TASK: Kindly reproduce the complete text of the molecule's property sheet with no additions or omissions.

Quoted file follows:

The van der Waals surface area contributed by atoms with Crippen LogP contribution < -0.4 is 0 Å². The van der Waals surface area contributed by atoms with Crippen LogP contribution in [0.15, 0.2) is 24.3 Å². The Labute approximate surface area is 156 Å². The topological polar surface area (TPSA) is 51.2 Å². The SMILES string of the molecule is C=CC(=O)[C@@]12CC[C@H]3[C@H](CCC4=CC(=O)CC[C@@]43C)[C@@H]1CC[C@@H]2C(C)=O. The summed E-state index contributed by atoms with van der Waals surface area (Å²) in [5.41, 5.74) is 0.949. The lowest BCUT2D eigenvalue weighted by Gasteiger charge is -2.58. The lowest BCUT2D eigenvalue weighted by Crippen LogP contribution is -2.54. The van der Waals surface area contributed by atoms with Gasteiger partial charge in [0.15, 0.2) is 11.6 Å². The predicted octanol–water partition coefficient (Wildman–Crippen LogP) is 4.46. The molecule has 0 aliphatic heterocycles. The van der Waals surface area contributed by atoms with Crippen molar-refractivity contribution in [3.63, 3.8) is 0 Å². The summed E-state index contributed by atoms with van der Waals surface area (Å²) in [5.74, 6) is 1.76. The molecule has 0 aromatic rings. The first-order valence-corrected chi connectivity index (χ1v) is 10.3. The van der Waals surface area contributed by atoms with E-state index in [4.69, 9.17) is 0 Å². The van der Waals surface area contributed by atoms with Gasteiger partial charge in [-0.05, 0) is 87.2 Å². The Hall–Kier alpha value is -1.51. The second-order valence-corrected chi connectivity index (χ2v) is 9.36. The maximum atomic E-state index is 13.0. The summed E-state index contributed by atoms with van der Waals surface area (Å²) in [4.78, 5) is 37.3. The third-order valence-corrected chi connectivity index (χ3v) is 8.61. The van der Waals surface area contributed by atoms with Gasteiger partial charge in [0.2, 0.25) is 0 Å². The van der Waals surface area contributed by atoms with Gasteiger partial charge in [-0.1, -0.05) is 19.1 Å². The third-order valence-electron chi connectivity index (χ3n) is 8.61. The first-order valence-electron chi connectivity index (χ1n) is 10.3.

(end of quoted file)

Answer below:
The van der Waals surface area contributed by atoms with Crippen LogP contribution < -0.4 is 0 Å². The van der Waals surface area contributed by atoms with Crippen LogP contribution in [0.15, 0.2) is 24.3 Å². The Labute approximate surface area is 156 Å². The topological polar surface area (TPSA) is 51.2 Å². The SMILES string of the molecule is C=CC(=O)[C@@]12CC[C@H]3[C@H](CCC4=CC(=O)CC[C@@]43C)[C@@H]1CC[C@@H]2C(C)=O. The summed E-state index contributed by atoms with van der Waals surface area (Å²) in [5.41, 5.74) is 0.949. The lowest BCUT2D eigenvalue weighted by Gasteiger charge is -2.58. The lowest BCUT2D eigenvalue weighted by Crippen LogP contribution is -2.54. The van der Waals surface area contributed by atoms with Gasteiger partial charge in [0.15, 0.2) is 11.6 Å². The predicted octanol–water partition coefficient (Wildman–Crippen LogP) is 4.46. The molecule has 0 aliphatic heterocycles. The van der Waals surface area contributed by atoms with Crippen molar-refractivity contribution in [3.63, 3.8) is 0 Å². The summed E-state index contributed by atoms with van der Waals surface area (Å²) in [5.74, 6) is 1.76. The molecule has 0 aromatic rings. The first-order valence-corrected chi connectivity index (χ1v) is 10.3. The van der Waals surface area contributed by atoms with E-state index in [4.69, 9.17) is 0 Å². The van der Waals surface area contributed by atoms with Gasteiger partial charge in [-0.05, 0) is 87.2 Å². The Hall–Kier alpha value is -1.51. The second-order valence-corrected chi connectivity index (χ2v) is 9.36. The maximum atomic E-state index is 13.0. The summed E-state index contributed by atoms with van der Waals surface area (Å²) in [4.78, 5) is 37.3. The third-order valence-corrected chi connectivity index (χ3v) is 8.61. The van der Waals surface area contributed by atoms with Gasteiger partial charge in [0.2, 0.25) is 0 Å². The van der Waals surface area contributed by atoms with Gasteiger partial charge in [-0.1, -0.05) is 19.1 Å². The third-order valence-electron chi connectivity index (χ3n) is 8.61. The first-order valence-electron chi connectivity index (χ1n) is 10.3.